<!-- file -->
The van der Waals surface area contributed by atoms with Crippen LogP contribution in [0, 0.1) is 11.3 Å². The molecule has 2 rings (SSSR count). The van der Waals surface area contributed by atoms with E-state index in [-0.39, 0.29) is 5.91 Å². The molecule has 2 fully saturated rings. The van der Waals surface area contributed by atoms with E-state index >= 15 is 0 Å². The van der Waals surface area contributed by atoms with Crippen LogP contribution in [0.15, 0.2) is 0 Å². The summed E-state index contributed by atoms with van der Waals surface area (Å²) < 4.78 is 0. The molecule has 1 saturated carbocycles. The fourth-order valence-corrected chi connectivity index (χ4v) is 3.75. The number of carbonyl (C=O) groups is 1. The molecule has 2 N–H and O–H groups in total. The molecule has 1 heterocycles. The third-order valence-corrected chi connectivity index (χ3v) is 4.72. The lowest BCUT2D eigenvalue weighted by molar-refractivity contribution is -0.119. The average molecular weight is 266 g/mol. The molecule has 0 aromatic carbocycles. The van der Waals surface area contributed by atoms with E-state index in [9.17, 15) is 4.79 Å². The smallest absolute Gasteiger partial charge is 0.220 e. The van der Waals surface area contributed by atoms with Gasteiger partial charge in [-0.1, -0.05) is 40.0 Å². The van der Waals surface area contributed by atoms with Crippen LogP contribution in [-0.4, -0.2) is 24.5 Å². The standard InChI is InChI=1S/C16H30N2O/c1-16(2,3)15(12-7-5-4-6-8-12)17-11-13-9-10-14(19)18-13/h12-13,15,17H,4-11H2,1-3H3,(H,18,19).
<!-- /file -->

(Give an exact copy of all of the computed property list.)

The van der Waals surface area contributed by atoms with Crippen LogP contribution in [0, 0.1) is 11.3 Å². The molecule has 2 rings (SSSR count). The van der Waals surface area contributed by atoms with E-state index in [-0.39, 0.29) is 5.91 Å². The molecule has 2 fully saturated rings. The van der Waals surface area contributed by atoms with E-state index >= 15 is 0 Å². The van der Waals surface area contributed by atoms with Crippen LogP contribution in [0.15, 0.2) is 0 Å². The summed E-state index contributed by atoms with van der Waals surface area (Å²) < 4.78 is 0. The molecule has 1 saturated carbocycles. The fourth-order valence-corrected chi connectivity index (χ4v) is 3.75. The number of carbonyl (C=O) groups is 1. The molecule has 2 N–H and O–H groups in total. The molecule has 1 heterocycles. The third-order valence-corrected chi connectivity index (χ3v) is 4.72. The lowest BCUT2D eigenvalue weighted by molar-refractivity contribution is -0.119. The average molecular weight is 266 g/mol. The molecule has 0 aromatic carbocycles. The van der Waals surface area contributed by atoms with E-state index in [9.17, 15) is 4.79 Å². The smallest absolute Gasteiger partial charge is 0.220 e. The van der Waals surface area contributed by atoms with Gasteiger partial charge in [-0.1, -0.05) is 40.0 Å². The van der Waals surface area contributed by atoms with Crippen LogP contribution in [-0.4, -0.2) is 24.5 Å². The standard InChI is InChI=1S/C16H30N2O/c1-16(2,3)15(12-7-5-4-6-8-12)17-11-13-9-10-14(19)18-13/h12-13,15,17H,4-11H2,1-3H3,(H,18,19).